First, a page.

BEIJING, Oct. 23 (Xinhua) -- China on Thursday
discussed drafting an amendment to the state compensation law, which would
guarantee smoother channels and improved procedures for victims seeking
compensation from state organs.
State organs under compensatory obligations should
decide whether to compensate or not within two months after receiving appeals,
according to the amendment, which was being scrutinized by the Fifth Session of
the Standing Committee of the 11th National People's Congress.
Those who claimed compensation from state organs but
were not satisfied with the result, could complain to the state organs' superior
departments, the amendment said.
If they were still not satisfied or didn't receive
prompt replies, they could appeal to the courts at the same level, according to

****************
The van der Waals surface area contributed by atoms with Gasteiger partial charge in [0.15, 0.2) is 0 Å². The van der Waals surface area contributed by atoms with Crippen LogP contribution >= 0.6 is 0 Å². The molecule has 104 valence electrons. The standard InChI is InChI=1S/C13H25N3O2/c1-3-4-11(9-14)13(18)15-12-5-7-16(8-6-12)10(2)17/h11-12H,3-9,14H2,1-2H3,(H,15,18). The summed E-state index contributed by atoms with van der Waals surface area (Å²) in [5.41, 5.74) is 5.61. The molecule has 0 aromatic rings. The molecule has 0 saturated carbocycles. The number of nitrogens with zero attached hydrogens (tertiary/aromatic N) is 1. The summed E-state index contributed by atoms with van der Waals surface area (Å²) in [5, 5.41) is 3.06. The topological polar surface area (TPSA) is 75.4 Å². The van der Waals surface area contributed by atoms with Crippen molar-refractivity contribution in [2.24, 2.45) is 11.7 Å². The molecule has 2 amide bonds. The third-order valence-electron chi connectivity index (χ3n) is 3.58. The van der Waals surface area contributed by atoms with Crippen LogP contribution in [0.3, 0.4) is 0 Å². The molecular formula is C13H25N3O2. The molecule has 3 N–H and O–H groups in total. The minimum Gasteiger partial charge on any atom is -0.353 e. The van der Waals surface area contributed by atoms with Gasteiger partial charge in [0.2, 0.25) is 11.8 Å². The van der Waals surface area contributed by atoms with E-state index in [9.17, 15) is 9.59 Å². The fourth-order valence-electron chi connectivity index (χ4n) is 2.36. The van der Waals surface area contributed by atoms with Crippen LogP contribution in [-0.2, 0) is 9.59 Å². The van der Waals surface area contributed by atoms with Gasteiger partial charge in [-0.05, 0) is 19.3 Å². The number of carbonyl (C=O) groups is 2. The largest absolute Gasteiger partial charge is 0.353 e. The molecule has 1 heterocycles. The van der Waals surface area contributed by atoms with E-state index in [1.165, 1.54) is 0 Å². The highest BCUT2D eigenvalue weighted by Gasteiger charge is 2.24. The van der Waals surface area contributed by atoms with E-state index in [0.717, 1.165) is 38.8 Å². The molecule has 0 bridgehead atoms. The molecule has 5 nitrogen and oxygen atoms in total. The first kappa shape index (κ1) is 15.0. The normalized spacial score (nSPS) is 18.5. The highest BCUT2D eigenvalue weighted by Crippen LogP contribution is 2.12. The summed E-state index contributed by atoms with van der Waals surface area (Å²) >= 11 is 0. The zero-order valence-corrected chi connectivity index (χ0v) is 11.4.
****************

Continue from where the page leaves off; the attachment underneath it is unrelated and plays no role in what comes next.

Problems including insufficient law enforcement
against state organs under compensatory obligations, delays in making decisions
and delivering compensation and a shortage of financing support had made it
difficult for victims to protect their rights and interests, said Li Shishi,
head of the Legislative Affairs Commission of the NPC Standing Committee.
"The amendment tackles those problems and will
provide a quicker and easier way for them to seek compensation."
Apart from those changes, the draft amendment would
also increase an article about both victims and state organs' obligations in
providing evidence for their claims. It also, for the first time, added
compensation for psychic injury.
To help victims get paid promptly, the amendment said
state organs had to deliver compensation applications to the relevant financial
departments within seven days of receiving a compensation invoices from the
victims. The relevant financial departments should in turn pay the victims
within 15 days.
The state compensation law was approved by the
National People's Congress in May 1994 and was put into effect starting in 1995.
It plays an important role in solving conflict
between citizens and state organs, and to sustain social stabilities, Li